Proactively Engaging Patients Post Discharge

Proactively Engaging Patients Post Discharge

Have you ever been hospitalized? Or at least spent hours within the ED waiting for test results and discharge? The whole experience is anxiety-producing, leaving you spent with exhaustion from disruption to your normal lifestyle.

Then the good news comes that you will be discharged! As a patient, you are thinking, I can’t wait to sleep in my own bed, and have something I like to eat. Depending on the situation, you may also have lots of questions and concerns.

Upon discharge, the nurse inundates you with information, and, as typical human nature prevails, you only really listen to a small percentage of this information. Once you are home, you rely on whatever paperwork you were handed or a family member’s recollection of what you were told. As a result, many of the important discharge instructions often are not followed in a timely manner, or at all. Nearly 20% of Medicare patients are re-hospitalized within 30 days of discharge, and nearly 20% of patients experience adverse events within 3 weeks of discharge, nearly three-quarters of which could have been prevented or ameliorated. Minimizing post-discharge adverse events has become a priority for the US health care system.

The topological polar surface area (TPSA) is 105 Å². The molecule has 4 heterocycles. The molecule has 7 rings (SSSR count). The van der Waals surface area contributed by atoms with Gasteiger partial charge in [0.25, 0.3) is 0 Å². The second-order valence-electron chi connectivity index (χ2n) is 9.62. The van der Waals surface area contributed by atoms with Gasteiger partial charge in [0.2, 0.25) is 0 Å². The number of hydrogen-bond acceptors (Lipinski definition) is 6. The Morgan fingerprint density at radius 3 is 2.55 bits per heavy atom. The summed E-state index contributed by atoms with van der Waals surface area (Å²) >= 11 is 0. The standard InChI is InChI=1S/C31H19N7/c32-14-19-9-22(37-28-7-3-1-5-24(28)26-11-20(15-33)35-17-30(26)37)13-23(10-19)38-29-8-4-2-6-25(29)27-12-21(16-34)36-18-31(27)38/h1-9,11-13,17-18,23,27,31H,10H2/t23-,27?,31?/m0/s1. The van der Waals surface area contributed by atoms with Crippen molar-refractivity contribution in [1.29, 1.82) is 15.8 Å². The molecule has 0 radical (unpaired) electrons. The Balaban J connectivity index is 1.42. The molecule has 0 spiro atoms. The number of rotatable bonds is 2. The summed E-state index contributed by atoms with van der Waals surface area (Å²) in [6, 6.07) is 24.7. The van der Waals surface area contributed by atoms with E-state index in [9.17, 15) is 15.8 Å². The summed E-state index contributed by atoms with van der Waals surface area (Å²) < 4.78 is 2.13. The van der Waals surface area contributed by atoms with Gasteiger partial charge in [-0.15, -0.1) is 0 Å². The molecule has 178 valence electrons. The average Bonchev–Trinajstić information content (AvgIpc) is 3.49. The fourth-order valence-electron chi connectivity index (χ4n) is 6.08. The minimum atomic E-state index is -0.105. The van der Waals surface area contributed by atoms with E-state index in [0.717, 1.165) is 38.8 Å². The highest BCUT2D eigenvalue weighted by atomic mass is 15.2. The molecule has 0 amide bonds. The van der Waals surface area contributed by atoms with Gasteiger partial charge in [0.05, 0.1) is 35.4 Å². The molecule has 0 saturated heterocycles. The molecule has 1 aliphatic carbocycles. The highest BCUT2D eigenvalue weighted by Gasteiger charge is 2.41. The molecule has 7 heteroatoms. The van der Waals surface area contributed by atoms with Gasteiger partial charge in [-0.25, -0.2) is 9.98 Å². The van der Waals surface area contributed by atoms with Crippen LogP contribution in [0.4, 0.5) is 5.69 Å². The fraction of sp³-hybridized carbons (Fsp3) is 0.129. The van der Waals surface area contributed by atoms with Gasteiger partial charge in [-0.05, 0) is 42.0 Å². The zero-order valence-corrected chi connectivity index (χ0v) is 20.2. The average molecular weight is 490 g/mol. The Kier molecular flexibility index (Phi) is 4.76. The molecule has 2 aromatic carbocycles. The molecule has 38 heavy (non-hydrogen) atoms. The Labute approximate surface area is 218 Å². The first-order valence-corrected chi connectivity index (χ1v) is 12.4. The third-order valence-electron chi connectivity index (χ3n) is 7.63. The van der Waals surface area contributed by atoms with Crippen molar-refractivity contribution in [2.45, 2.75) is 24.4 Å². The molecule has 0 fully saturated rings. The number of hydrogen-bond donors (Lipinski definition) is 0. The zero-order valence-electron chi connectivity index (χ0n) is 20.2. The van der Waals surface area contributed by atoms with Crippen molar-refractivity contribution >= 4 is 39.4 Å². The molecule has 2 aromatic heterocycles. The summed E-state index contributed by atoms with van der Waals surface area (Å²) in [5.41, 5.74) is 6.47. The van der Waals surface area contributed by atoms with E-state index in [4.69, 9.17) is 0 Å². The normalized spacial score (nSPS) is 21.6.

"VCU Health created Hospital Medicine and Trauma Surgery post-hospital discharge clinics to reduce patient harm, improve post-discharge safety, quality, enhance patient engagement, care coordination, patient satisfaction related to the discharge process, and adherence to discharge instructions"

VCU Health created Hospital Medicine and Trauma Surgery post-hospital discharge clinics to reduce patient harm, improve post-discharge safety, quality, enhance patient engagement, care coordination, patient satisfaction related to the discharge process, and adherence to discharge instructions. Early results from both clinics have been very encouraging with a very high (4.98/5) rating of online care by patients and more than 66% reduction in no show rate as compared to in-person trauma post-discharge clinic. Additional observations included the identification of an average of more than one discharge issue per patient. Discharge issues were not related to one aspect of care but multifaceted, requiring intervention by the clinical team with support from interdisciplinary team suggesting that single modal intervention like only nurse call or pharmacy intervention probably will not be sufficient to support our patients need and will fall short of expectations. An estimated 20% of patients participating in the virtual encounter may have returned to the ED or sought other care venues. Additionally, most of the issues were resolved within a day with a definitive plan initiated by the care team. Not all these issues could have been anticipated and addressed at the time of discharge.

Developing the communication and workflow to enroll patients in a virtual clinic prior to them leaving the hospital has required proactive data pulls, coordination among providers, clinicians, and support staff, and integration of a script for these visits as part of the discharge discussion.

Two tools have been incorporated to help with the overall approach, one being that all patients are “opted in”, and a hardcopy postcard with details explaining the purpose of the virtual post-discharge is provided to the patient to avoid a failed “cold call” once a patient is back home.

 

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